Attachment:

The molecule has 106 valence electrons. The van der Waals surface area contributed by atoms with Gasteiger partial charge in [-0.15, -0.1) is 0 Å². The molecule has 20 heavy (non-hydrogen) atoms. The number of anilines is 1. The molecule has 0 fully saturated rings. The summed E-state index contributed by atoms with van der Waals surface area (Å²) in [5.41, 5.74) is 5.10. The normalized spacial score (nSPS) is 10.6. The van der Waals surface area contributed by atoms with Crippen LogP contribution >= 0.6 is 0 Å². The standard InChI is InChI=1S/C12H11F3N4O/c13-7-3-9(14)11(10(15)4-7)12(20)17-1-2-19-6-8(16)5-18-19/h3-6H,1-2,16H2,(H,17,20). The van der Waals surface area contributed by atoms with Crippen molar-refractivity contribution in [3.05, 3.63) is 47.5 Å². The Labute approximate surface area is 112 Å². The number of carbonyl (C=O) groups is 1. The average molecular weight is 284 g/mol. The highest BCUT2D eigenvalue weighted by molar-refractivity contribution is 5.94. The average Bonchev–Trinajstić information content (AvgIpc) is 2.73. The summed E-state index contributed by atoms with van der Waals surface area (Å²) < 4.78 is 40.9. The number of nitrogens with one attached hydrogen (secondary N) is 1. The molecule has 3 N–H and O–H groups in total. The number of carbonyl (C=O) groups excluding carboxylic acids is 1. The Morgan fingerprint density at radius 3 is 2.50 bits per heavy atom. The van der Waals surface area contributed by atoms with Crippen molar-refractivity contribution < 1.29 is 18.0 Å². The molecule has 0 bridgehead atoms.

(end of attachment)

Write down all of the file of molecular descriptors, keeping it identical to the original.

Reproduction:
The molecule has 106 valence electrons. The van der Waals surface area contributed by atoms with Gasteiger partial charge in [-0.15, -0.1) is 0 Å². The molecule has 20 heavy (non-hydrogen) atoms. The number of anilines is 1. The molecule has 0 fully saturated rings. The summed E-state index contributed by atoms with van der Waals surface area (Å²) in [5.41, 5.74) is 5.10. The normalized spacial score (nSPS) is 10.6. The van der Waals surface area contributed by atoms with Crippen LogP contribution >= 0.6 is 0 Å². The standard InChI is InChI=1S/C12H11F3N4O/c13-7-3-9(14)11(10(15)4-7)12(20)17-1-2-19-6-8(16)5-18-19/h3-6H,1-2,16H2,(H,17,20). The van der Waals surface area contributed by atoms with Crippen molar-refractivity contribution in [3.05, 3.63) is 47.5 Å². The Labute approximate surface area is 112 Å². The number of carbonyl (C=O) groups is 1. The average molecular weight is 284 g/mol. The highest BCUT2D eigenvalue weighted by molar-refractivity contribution is 5.94. The average Bonchev–Trinajstić information content (AvgIpc) is 2.73. The summed E-state index contributed by atoms with van der Waals surface area (Å²) < 4.78 is 40.9. The number of nitrogens with one attached hydrogen (secondary N) is 1. The molecule has 3 N–H and O–H groups in total. The number of carbonyl (C=O) groups excluding carboxylic acids is 1. The Morgan fingerprint density at radius 3 is 2.50 bits per heavy atom. The van der Waals surface area contributed by atoms with Crippen molar-refractivity contribution < 1.29 is 18.0 Å². The molecule has 0 bridgehead atoms.